Last updated: 11:00 PM ET, Tue August 25 2015

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  • Rosalind Cummings-Yeates | August 25, 2015 11:00 PM ET

    Moorish Impressions in Andalucia

    Moorish Impressions in Andalucia

    Photos by Rosalind Cummings-Yeates

    When I explored towns in the Andalucia region of southern Spain, I expected to witness the historic architecture and rich cultural traditions that the area is famous for.  What I didn't expect was a close up perspective of how Moorish culture laid the foundation for much of what is generally considered Spanish heritage. 

    This region of southern Spain was ruled for seven centuries by the Moors — Berbers who crossed into Spain from Northern Africa and left a permanent mark on the country. Moorish tradition not only covers the architecture but also art, food and the design of villages that dot the region’s provinces.

    An unexpected aspect of Moorish culture that’s woven throughout Andalucia is the culinary influence. From the orange trees lining the streets, which were introduced by the Moors, to the spices that fill many dishes, the impact is remarkable. Spanish gastronomy hallmarks like paella, gazpacho and almond pastries, all owe their existence to the Moors.

    I was excited to sample the Nasrid menu, which interprets traditional recipes enjoyed by the sultans of the Alhambra, at the Parador de Granada, a historic hotel on the grounds of the Alhambra. The first surprise was that not only did the Moors introduce foods, but these African innovators also designed the order of the meal — starters, fish, meat and then dessert.

    I tasted a delicate harisa soup made with chicken stock and brimming with spices, which was traditionally consumed during Ramadan. It was accompanied by a briwat, a pastry filled with chicken, which was a popular item in the suq market.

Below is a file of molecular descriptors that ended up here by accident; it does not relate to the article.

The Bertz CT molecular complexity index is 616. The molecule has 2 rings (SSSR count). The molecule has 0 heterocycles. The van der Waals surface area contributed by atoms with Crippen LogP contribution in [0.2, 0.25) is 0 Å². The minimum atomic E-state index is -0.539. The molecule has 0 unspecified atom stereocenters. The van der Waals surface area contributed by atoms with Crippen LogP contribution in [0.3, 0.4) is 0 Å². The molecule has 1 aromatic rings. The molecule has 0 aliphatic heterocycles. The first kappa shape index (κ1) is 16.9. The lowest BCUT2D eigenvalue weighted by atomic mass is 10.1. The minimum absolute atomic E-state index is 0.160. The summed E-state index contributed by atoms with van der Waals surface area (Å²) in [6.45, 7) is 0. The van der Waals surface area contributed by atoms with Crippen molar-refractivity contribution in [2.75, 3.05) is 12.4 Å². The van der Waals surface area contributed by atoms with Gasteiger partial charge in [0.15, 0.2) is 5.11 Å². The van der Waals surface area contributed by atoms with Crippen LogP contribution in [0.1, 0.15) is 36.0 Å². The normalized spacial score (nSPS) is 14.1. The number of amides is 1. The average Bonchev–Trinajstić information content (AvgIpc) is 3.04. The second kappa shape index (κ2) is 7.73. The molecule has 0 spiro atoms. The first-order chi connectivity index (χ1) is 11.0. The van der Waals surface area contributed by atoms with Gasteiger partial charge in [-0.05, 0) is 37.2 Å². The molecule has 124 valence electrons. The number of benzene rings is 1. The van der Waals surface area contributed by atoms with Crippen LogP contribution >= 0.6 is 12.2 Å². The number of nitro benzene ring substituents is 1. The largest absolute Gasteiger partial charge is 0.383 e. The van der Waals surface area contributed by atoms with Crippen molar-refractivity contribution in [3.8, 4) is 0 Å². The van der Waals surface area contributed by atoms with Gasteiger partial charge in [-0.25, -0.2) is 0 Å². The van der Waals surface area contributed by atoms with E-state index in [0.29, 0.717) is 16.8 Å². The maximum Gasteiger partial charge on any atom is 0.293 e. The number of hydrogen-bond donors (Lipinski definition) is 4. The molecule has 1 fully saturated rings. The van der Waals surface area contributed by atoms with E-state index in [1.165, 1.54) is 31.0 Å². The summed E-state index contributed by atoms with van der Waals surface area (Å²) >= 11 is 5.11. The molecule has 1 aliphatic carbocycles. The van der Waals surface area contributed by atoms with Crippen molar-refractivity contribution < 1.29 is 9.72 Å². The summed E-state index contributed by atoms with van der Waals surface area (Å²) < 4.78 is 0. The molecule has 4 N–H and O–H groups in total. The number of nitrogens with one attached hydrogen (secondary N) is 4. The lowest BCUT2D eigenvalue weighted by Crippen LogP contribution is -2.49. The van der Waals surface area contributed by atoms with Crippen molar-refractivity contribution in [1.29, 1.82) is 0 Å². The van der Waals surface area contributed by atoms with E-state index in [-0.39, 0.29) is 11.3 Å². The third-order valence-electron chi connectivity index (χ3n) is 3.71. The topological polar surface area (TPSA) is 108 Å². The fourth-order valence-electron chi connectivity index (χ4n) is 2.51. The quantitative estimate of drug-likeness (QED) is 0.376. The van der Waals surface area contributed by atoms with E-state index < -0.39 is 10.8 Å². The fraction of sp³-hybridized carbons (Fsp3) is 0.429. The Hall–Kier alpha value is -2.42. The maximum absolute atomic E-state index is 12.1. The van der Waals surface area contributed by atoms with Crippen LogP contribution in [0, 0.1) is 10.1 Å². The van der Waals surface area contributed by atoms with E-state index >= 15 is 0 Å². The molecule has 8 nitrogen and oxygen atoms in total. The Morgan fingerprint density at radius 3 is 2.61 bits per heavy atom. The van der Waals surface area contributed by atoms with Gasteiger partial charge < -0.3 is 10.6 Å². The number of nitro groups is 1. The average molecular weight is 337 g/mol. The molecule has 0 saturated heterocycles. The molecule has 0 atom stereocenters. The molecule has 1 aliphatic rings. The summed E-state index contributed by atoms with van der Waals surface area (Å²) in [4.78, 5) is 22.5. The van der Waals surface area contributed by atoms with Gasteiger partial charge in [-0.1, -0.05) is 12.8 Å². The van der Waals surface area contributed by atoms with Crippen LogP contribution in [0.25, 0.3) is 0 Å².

Next was sea bass encrusted with spices and a vegetable stew that is reflected today in tayines.

    Stewed veal with apples and aubergines, a mainstay fruit in Moorish cuisine, followed.

    It was all topped off with zalabiya, a fried pastry filled with fruit and myrtle sorbet. The sultans would direct mule drivers to collect snow from the surrounding Sierra Nevada Mountains for refreshing desserts. Myrtle holds a special place in Moorish tradition as the plant of eternity and divine forgiveness. Sultans were buried with branches of myrtle and drawings of the plant decorate many structures in Andalucia.

    PHOTO: Zalabiya

    Although Spain is mostly a coffee drinking country, I was thrilled to discover teterias or teahouses, lining Granada streets. Thanks to the Moorish tea tradition, I roamed all over Calle Calderia Nueva — a street famous for its tearooms — and sampled the aromatic array of teas. I settled into a Moroccan teteria, which served up tea in silver teapots poured in the high angles that produce a swirling and strong cup.

    Climbing up to the Las Alpujarras mountain region of Andalucia, I glimpsed another Moorish legacy. The area forms their last stronghold, as they fled into these mountains after the Spanish Inquisition.

    Viewing the alabaster-hued villages perched on the Southern tip of the Sierra Nevada Mountains is an enthralling sight. The flat clay roofs and boxy terraces that dominate the houses reflect traditional Berber architecture that can still be seen today in the mountains of Morocco.

    Strolling into the tiny village of Pampaneira, home to about 300, I was greeted with immediate friendliness. A climb up through the steep and winding streets revealed the Moorish innovations of narrow passageways to encourage airflow and trickles of water flowed through sidewalk paths to refresh the air.

    PHOTO: Trevelez

    A visit to Trevelez, the highest point in mainland Spain, left me gazing at stunning vistas once again. Only this time, the vibrant blues and greens of traditional Moorish ceramics also filled my vision, reinforcing the culture’s ubiquitous presence in Spain.

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Rosalind Cummings-Yeates Far-Sighted Field Notes

Rosalind Cummings-Yeates Rosalind Cummings-Yeates is a journalist, author and blogger who specializes in travel and culture topics. She loves guiding readers through the richness of various cultures and discovering the essence of a destination. Her travel and culture blog, Farsighted Fly Girl, offers travel insights through the music, food, art and history of various countries and cultures. Join her on the journey at www.Rosalindcummingsyeates.
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